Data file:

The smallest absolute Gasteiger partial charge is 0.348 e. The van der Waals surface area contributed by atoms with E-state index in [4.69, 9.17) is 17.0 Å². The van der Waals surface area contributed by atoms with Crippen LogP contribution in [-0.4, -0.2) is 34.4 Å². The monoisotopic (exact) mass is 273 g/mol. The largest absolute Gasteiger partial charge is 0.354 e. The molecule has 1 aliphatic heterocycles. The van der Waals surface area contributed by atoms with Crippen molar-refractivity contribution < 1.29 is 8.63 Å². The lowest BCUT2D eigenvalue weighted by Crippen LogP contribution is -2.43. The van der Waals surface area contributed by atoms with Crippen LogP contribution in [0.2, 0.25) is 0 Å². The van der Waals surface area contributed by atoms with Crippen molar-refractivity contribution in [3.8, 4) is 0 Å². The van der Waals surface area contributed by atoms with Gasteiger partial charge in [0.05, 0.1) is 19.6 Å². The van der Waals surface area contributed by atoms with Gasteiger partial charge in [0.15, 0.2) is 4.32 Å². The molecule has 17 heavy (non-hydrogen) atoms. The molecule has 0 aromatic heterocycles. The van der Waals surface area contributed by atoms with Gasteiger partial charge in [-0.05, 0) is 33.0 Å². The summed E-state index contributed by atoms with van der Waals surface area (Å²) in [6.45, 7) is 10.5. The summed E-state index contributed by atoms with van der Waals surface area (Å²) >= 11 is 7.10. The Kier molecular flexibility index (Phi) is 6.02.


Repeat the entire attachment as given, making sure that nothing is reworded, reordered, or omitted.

The smallest absolute Gasteiger partial charge is 0.348 e. The van der Waals surface area contributed by atoms with E-state index in [4.69, 9.17) is 17.0 Å². The van der Waals surface area contributed by atoms with Crippen LogP contribution in [-0.4, -0.2) is 34.4 Å². The monoisotopic (exact) mass is 273 g/mol. The largest absolute Gasteiger partial charge is 0.354 e. The molecule has 1 aliphatic heterocycles. The van der Waals surface area contributed by atoms with Crippen molar-refractivity contribution < 1.29 is 8.63 Å². The lowest BCUT2D eigenvalue weighted by Crippen LogP contribution is -2.43. The van der Waals surface area contributed by atoms with Crippen LogP contribution in [0.2, 0.25) is 0 Å². The van der Waals surface area contributed by atoms with Crippen molar-refractivity contribution in [3.8, 4) is 0 Å². The van der Waals surface area contributed by atoms with Gasteiger partial charge in [0.05, 0.1) is 19.6 Å². The van der Waals surface area contributed by atoms with Gasteiger partial charge in [0.15, 0.2) is 4.32 Å². The molecule has 17 heavy (non-hydrogen) atoms. The molecule has 0 aromatic heterocycles. The van der Waals surface area contributed by atoms with Gasteiger partial charge in [-0.05, 0) is 33.0 Å². The summed E-state index contributed by atoms with van der Waals surface area (Å²) in [6.45, 7) is 10.5. The summed E-state index contributed by atoms with van der Waals surface area (Å²) >= 11 is 7.10. The Kier molecular flexibility index (Phi) is 6.02.